Three points, three points, three field goals and a touchdown, and three points over the first 50 meaningful minutes…
The four descriptions above are the final four game efforts produced by the Notre Dame defense – the vast majority of which returns intact from 2010, including its entire staff, nine of the 12 main front seven competitors, and five of six key members from the 2010 secondary.
During spring practice 2011, the unit’s coordinator and play-caller, Bob Diaco, noted that, “You don’t pick up where you left off, and you don’t mentally pick up where you left off. I’m sure you can cite times in Notre Dame history where they had a great season or a great finish and thought, ‘Okay, we’re going to have any even better season next year,’ and it turns out to be a flop.”
(2003 comes to mind…but I digress).
Diaco’s unit finished 50th in total defense last fall – one year after the disastrous #86 swan dive of 2009. But the unit’s ultimate measuring stick – scoring defense – ranked at #23, the best mark of the last eight seasons by a whopping 22 slots in the national rankings.
Noting Diaco’s concerns, I’m nonetheless confident the unit is poised to take another leap forward in 2011, which leads us to the next installment of our summer prediction series:
Prediction #8 – The Irish will boast a Top 20 scoring defense
Diehard Irish fans likely remember the last Notre Dame defense on which it could hang its weekly autumn hat: the one-deep playmakers of 2002 that ultimately wore down in a mismatch at surging USC to conclude the season.
The 2011 Irish are built differently than that ’02 group, but they’ll join that squad and a handful of others over the program’s previous three decades when they finish the season among the nation’s Top 20 scoring defenses.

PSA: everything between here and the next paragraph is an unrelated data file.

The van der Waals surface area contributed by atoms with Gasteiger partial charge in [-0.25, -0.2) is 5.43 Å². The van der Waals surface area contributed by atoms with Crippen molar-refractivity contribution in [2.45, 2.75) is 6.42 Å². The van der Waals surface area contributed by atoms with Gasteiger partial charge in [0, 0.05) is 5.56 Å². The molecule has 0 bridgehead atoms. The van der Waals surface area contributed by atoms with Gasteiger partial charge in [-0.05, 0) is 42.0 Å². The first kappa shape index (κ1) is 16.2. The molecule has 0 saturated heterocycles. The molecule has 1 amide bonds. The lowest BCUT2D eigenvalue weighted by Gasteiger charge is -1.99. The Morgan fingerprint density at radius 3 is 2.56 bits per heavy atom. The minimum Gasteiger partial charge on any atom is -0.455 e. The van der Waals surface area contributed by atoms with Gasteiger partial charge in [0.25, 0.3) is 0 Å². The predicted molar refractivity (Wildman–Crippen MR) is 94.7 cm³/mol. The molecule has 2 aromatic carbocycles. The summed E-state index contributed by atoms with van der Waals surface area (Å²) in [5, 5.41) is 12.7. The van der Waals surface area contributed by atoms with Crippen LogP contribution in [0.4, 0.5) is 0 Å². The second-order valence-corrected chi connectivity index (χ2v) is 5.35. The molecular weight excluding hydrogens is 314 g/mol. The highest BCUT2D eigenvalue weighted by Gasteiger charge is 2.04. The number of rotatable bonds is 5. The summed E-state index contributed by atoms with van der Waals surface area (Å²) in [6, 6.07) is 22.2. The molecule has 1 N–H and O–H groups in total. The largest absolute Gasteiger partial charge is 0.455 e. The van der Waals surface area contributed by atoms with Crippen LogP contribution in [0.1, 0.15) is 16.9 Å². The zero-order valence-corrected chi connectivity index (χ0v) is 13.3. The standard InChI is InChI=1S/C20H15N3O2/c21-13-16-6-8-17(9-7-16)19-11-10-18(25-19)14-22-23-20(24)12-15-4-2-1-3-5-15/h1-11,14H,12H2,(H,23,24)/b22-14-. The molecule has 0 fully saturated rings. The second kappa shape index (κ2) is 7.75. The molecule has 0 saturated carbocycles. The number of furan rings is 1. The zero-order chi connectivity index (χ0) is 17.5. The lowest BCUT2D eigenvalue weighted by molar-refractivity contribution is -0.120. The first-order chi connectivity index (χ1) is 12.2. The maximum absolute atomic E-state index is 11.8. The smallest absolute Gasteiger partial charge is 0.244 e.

Top 20 a rarity
Just eight of Notre Dame’s last 30 football teams boasted a Top 20 scoring defense at season’s end. The aggregate record of those Irish teams: 79-16-1, with only the '83 squad dropping more than three contests.
- 2002 (#9 ranked scoring defense): Tyrone Willingham’s first defense allowed a mere 16.7 points-per-game, boasting the #10 rush defense. The ’02 Irish surrendered just 145 points through the season’s first 11 games; then a whopping 72 over its final two humbling defeats.
- 1996 (#14): Lou Holtz’s final squad was a statistical outlier, losing three games but outscoring foes by nearly 240 points on the season. The group yielded just 16.5 points-per-game thanks to the nation’s eighth-best pass defense, never allowing a foe to top the 30-point mark.
- 1993 (#20): The 11-1 Irish dominated the line of scrimmage, yielding just 89.6 rushing yards per game to rank fourth nationally. The surprise group (vaulted from #13 in the polls to #1 over the course of the season) actually surrendered nearly a point-and-a-half more per game than did their since underrated ’92 predecessors (17.6 to 16.2 per contest). The ’93 Irish allowed just 92 points over the first eight weeks but were then hit for 113 over the final four (albeit vs. tougher competition), including a 41-39 loss to #16 Boston College to conclude the season.
- 1992 (#20): A two-year hiatus from top-level collegiate defense ended with Holtz’s powerful junior-laden ’92 defense. Two foes topped 30 points (including MSU in a 52-31 victory by the Irish) while eight others managed two touchdowns or fewer. The 10-1-1 squad was paced by the nation’s #9 rush defense, allowing just 111 yards per game.
- 1989 (#12): Yielded 15.3 ppg., thanks to the 14th-best rush defense, one that surrendered a mere 105.6 per contest vs. a slate that included nine bowl teams. The ’89 Irish held seven opponents to one touchdown or less, including a 21-6 win over #1 Colorado in the Orange Bowl.
- 1988 (#3): The national champion Irish yielded just 12.3 points per game, ranking 10th against the rush but a pedestrian 34th vs. the pass, the latter due largely to garbage yards by opponents hoping to make up second-half deficits. All-time powerhouse Miami scored 30 points on the undefeated Irish, but the remaining 11 teams totaled just 126 points.